“Right! In your dreams! I’m not a nerd!” Joe jibed his brother good-naturedly.
Had Joe said “I’m a NaN”, he wouldn’t have received the answer he received. What was that answer? Ah, I’ll guess you’ll have to read the story, just as much as Joe should have read NaN! 😛
ps. in the same story…
“Bye, Nan!” Callie chimed and her slightly high-pitched voice was sounding a little shrill to Nancy’s ears.
“You know something, Drew? You’re like an open book right now.”
heh, it seems that actually Joe was reading NaN XD
(…) a secret that threatens to overturn 2000 years of accepted dogma
I wonder if “The Da Vinci Code”, the movie, will ever have a life outside of “The Da Vinci Code”, the book, just as much as I wondered before if “The Da Vinci Code”, the book, would ever have had a life outside of its title. In my opinion, both the book´s title and its cover design were the true reasons for its success, more than the plot, which albeit interesting was nothing new sub sole (for instance, check Peter Berling´s “The Children of the Grail“). In this way I would say that I Continue reading Da Vinci Code, the movie: Afterthoughts
The first thing you should know, I’m not a Stephen King fan, but I feel interested by the fact that many of his novels have been taken to the Big screen, though not always with great success. I’ll overlook the sometimes terrible or unimportant adaptations, and the overrated ones (sorry, but I don’t enjoy “Carrie” very much).
For a great movie tour around King’s novels, Continue reading King’s Pupil
The PocketMod is a small book with guides on each page. These guides or templates, combined with a unique folding style, enable a normal piece of paper to become the ultimate note card.
The interest of pocketmod lies in the way it merges several useful related ideas into a single, solid initiative. There’s a set of handy templates (or mods, as they call them) to choose from; an intuitive application to arrange them into a custom notebook; a way to make this application as accesible as possible (you can either design and print the notebook right from the browser, or download the software and use it offline); a clever folding pattern so that the notebook is quickly made from the printed piece of paper; and a tool to convert previously made documents (in pdf format) to a ready-to-fold booklet (or series of booklets, if needed).
I find that the folding technique leaves too much paper unused (one side, actually), but after trying several alternatives I believe that actually the authors went for the easiest way to get the book ready. Anyway, the forum is a good source for further mods and ideas. Now you can say goodbye to sketching on paper napkins!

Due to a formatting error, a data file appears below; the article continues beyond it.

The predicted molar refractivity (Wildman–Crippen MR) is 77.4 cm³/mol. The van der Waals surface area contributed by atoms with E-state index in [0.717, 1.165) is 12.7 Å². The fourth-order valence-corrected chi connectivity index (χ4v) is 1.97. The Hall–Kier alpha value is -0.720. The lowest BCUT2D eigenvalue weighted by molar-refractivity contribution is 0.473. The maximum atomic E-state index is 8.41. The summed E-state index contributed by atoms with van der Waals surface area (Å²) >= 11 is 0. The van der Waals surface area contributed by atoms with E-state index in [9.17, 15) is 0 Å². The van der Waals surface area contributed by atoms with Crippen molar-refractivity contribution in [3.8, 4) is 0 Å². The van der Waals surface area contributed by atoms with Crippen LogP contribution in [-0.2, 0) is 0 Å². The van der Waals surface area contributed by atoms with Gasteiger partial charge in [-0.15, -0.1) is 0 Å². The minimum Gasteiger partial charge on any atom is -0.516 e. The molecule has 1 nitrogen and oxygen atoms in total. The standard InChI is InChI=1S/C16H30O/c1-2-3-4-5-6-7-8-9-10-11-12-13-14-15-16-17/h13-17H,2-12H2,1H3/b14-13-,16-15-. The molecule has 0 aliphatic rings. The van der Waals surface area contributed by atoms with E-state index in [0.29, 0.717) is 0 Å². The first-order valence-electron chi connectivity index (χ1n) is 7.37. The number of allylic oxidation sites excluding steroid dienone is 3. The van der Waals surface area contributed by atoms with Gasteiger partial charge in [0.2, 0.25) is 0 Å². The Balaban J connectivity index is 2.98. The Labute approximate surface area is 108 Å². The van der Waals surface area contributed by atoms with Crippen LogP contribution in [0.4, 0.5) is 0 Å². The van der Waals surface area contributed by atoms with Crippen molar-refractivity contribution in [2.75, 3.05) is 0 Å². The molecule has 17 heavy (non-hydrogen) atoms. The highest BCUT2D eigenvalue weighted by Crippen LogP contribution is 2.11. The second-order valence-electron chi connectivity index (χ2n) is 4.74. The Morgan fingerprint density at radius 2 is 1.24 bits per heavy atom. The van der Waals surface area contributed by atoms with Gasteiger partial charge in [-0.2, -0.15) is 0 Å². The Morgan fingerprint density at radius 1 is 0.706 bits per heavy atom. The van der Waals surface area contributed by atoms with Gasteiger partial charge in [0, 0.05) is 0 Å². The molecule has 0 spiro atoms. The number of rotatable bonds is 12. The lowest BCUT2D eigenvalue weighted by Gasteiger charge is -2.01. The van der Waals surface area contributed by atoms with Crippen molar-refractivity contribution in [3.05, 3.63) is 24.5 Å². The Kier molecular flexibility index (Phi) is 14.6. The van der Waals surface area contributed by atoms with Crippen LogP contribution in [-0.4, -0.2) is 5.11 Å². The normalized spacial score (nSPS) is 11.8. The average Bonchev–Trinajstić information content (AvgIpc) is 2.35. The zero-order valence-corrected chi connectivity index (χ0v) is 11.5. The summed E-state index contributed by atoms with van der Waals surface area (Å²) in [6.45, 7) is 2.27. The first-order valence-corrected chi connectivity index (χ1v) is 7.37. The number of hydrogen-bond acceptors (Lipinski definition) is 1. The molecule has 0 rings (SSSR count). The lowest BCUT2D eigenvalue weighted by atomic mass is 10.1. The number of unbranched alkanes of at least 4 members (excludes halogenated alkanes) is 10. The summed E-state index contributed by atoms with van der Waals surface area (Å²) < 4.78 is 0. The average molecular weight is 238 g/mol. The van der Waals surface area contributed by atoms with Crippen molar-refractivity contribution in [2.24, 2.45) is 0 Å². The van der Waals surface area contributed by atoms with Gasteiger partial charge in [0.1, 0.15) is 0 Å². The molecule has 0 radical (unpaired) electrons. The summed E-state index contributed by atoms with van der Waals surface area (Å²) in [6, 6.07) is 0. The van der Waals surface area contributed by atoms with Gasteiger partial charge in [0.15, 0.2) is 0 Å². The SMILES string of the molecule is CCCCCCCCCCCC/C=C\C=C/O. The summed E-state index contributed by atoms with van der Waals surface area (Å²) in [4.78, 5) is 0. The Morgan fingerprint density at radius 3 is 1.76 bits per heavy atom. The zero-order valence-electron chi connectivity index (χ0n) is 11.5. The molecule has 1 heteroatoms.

ps. Still, if you must use a napkin, remember the folding pattern: you’ll get a notebook as small as it is cool 🙂
Related Article: All you need to make a notebook
a book by David Petty
In these pages you will find over 100 inventive variations around a circular theme using modular origami
If I were to describe this book in as few words as possible, I would choose these: easy, modular, organic origami. Easy, because the folding instructions are very clear and each of the pieces can be made in a few minutes by people with none to very little knowledge in origami; modular, because you create the models by assembling several small identical units together; and organic, because the result is a whole which looks much more complex than the sum of its parts: actually, many of the spiky stars and rings remind me of living sea stars and urchins. I came to this book after having seen several models a friend of mine had done, and I recommend it to anyone interested in any of the key themes mentioned above, as it will be a pleasing and rewarding discovery.
Update: I just found out that the author has made available several models with instructions here.
Art-Instruction Books of Andrew Loomis
My friend Tucho told me that he was using the books featured in this site to improve his technique, and actually I found them all very inspiring, not only for artists as talented as he is, but for everyone whith an interest in illustration. The page is also relevant since it´s hard to find printed copies of the books.
For more info on Loomis himself, you can read his biography here.
[Update] In a recent visit to the site this article points to, I found out that the books are no longer available there due to a letter of removal. On the other side, you can now find the books for sale in various online stores, like amazon.com.
I cannot anticipate all needs, but the grids below should cover most common ones.
Here you will find a set of Acrobat (*.pdf) files which will print out music score paper on your printer.
Print this over the previously printed grids to finish your empty notebook
Make or repair books with this easy technique.
Related Article: Make a notebook, and make it easy: pocketmod